You mentioned Brexit. It left some people in the UK feeling conflicted about their own national identity. How does it feel to be an American and have the candidates you have running for office?

It’s embarrassing. But does it feel any different to Ronald Reagan or George Bush or any of those idiots who’ve run for president and have actually been elected?  For me, what we should all take out of this is that the president really isn’t running the show. The president is nothing but a figurehead in our establishment. Voting for a president, in my opinion, is a waste of time. I live in California. It wouldn’t matter – let’s say I wanted to vote for Trump, which I don’t, but it wouldn’t matter if I did because the Democrats vote is going to win here in California, that’s just the way it is.

I’m not a believer that a president comes in every four years – some actor or some asshole comes in every four years – and sits in the White House and starts telling the Generals who’ve been there for their entire career or the pharmaceutical CEOs who’ve put them in office, what to do. I just don’t believe it and I think that we should all pay attention to this election because it proves what I’m saying. I look at it like this. Think global, vote local. Vote on the local political level because you have actually voted for a proposition or a local candidate and you can see change and see things happen. If you think that voting for a president is going to make any difference I would have to argue with that.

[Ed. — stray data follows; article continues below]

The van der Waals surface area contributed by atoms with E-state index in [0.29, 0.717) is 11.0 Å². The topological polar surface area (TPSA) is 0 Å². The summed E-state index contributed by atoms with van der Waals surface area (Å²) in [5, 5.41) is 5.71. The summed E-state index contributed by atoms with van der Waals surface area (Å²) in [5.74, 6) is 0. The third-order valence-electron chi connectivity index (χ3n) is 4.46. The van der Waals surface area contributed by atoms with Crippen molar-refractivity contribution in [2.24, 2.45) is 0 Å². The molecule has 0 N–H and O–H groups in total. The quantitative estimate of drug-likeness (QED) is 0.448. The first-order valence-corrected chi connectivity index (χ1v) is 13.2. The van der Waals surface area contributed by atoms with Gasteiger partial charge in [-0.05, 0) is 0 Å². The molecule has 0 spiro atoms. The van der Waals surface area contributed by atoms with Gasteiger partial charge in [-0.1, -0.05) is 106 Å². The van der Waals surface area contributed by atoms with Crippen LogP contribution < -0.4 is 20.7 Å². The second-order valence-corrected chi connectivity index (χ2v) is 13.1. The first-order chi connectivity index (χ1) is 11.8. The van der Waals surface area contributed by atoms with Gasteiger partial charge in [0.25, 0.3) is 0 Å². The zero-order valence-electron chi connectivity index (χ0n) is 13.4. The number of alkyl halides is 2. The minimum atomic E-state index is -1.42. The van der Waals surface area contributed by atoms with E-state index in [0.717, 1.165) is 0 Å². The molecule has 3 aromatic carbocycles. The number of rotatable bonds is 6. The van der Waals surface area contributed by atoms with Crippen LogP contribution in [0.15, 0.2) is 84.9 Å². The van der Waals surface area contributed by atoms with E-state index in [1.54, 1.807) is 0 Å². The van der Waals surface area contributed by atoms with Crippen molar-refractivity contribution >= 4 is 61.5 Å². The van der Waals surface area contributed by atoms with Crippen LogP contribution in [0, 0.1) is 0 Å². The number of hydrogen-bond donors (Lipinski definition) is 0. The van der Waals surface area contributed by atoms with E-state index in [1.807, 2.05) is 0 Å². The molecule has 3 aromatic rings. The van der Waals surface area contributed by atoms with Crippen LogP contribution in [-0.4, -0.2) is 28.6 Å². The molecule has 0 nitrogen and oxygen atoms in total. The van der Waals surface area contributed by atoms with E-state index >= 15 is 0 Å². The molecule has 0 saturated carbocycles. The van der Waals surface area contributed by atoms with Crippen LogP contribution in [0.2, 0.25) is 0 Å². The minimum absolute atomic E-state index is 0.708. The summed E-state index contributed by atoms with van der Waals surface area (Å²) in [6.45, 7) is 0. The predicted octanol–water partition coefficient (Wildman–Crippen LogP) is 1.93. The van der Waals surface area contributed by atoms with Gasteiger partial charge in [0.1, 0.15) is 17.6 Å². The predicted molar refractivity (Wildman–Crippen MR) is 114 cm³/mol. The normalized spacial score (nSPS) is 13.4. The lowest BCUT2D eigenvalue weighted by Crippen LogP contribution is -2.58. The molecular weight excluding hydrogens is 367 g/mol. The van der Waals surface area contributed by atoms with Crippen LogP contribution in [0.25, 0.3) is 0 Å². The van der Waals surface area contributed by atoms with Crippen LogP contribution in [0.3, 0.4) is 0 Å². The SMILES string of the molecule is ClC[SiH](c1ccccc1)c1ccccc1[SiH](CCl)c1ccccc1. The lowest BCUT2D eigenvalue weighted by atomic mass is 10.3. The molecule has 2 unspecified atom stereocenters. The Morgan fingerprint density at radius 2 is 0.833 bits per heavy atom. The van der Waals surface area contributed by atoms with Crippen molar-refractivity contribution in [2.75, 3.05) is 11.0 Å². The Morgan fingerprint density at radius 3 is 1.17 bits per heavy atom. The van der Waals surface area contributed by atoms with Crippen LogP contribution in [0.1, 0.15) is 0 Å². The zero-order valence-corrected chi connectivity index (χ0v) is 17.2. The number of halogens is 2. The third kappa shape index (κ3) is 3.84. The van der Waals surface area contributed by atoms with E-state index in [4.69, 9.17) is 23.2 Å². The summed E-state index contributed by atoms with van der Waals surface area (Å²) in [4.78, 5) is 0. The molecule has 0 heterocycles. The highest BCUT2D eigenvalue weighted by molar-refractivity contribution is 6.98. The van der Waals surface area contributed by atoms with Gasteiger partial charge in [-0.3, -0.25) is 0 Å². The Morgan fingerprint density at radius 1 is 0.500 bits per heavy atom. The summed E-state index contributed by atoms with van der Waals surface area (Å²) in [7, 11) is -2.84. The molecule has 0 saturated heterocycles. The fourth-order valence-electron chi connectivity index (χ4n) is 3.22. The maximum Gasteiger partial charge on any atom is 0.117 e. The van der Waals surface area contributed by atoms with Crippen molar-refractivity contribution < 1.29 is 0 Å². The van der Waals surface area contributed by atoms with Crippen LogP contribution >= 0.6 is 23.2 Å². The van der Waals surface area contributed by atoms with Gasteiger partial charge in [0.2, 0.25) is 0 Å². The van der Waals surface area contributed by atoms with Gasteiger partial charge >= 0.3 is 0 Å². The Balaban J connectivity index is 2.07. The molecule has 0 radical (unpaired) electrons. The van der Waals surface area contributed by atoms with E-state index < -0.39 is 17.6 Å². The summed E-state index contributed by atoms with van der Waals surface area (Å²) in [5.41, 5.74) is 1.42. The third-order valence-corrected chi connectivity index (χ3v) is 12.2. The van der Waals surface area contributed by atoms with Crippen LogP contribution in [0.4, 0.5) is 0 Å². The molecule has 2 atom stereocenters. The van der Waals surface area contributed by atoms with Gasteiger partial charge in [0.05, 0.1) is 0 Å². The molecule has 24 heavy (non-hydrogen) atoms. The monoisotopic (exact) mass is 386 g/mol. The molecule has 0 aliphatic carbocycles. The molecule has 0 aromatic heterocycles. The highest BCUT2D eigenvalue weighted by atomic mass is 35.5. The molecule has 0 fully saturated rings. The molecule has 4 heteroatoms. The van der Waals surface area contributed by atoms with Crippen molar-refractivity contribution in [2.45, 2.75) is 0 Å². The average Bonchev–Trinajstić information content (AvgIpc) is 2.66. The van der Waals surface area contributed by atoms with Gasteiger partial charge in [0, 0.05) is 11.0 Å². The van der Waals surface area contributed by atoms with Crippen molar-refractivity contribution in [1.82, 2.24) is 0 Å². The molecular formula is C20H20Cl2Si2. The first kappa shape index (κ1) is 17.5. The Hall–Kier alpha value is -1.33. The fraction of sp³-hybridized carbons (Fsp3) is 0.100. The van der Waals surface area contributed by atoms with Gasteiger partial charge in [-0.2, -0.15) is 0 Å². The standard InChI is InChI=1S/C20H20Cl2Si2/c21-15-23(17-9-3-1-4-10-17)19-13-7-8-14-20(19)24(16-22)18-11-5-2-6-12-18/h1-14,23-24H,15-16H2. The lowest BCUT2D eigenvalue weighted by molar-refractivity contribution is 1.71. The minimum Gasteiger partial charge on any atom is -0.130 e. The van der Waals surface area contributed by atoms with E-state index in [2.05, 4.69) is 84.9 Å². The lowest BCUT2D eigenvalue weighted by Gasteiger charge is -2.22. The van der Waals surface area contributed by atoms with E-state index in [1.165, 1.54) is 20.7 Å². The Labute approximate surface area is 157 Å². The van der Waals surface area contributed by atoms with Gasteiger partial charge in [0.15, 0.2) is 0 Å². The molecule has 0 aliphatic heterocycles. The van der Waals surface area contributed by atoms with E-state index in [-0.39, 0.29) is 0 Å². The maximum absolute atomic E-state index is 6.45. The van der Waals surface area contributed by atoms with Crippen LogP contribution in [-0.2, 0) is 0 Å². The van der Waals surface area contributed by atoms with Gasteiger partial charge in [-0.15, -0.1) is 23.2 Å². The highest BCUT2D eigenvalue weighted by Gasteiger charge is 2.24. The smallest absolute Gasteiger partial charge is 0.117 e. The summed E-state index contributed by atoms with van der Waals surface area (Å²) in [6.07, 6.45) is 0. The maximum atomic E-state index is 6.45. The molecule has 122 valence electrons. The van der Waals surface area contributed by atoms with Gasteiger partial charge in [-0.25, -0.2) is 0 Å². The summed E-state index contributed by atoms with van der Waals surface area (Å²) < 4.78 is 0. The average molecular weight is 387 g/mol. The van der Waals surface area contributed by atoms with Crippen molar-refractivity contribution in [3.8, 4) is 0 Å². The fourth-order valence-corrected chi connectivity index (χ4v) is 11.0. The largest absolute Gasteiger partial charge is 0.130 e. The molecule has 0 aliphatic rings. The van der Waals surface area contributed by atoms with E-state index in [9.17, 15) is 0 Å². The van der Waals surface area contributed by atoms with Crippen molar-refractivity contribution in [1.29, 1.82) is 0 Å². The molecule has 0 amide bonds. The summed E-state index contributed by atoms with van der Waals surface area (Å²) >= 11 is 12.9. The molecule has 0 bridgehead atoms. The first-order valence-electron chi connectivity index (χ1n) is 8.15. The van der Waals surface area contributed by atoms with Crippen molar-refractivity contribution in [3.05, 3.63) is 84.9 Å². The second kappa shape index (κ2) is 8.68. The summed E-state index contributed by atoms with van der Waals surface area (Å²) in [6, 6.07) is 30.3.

Do you believe this is a systemic, global thing? On the website there are pictures of Theresa May, Donald Trump and Tony Blair saying they’re wanted for terrorism. Your views are that this is a global issue?

It’s global. At the core of it are the bombs that get dropped. That’s what we should all be focusing on as citizens of the planet Earth. Figuring out a way to stop the bombs because the bombs create the hatred and the hatred is what we all are scared of in what’s happening in this world. So let’s focus on the cause rather than focusing on the effect.


You’re not going to vote on November 8. But you are releasing the album on that day. Why?

Oddly enough, I registered to vote. I mean, I register to vote locally but I’ve never voted for president. I’ve registered to vote for president this year. I have a plan. I’m not going to vote in the traditional way, believe me. I can’t stop myself from trying to make a statement, so time will tell the story. Believe me, I have a plan.


Will it be a private statement or a public one?

It’s going to be a public statement. Some people will see it, some people won’t, kind of like I did at Parliament Square.


We view big political events through the lens of the media – Brexit and the US presidential election, for example. What do you make of their coverage?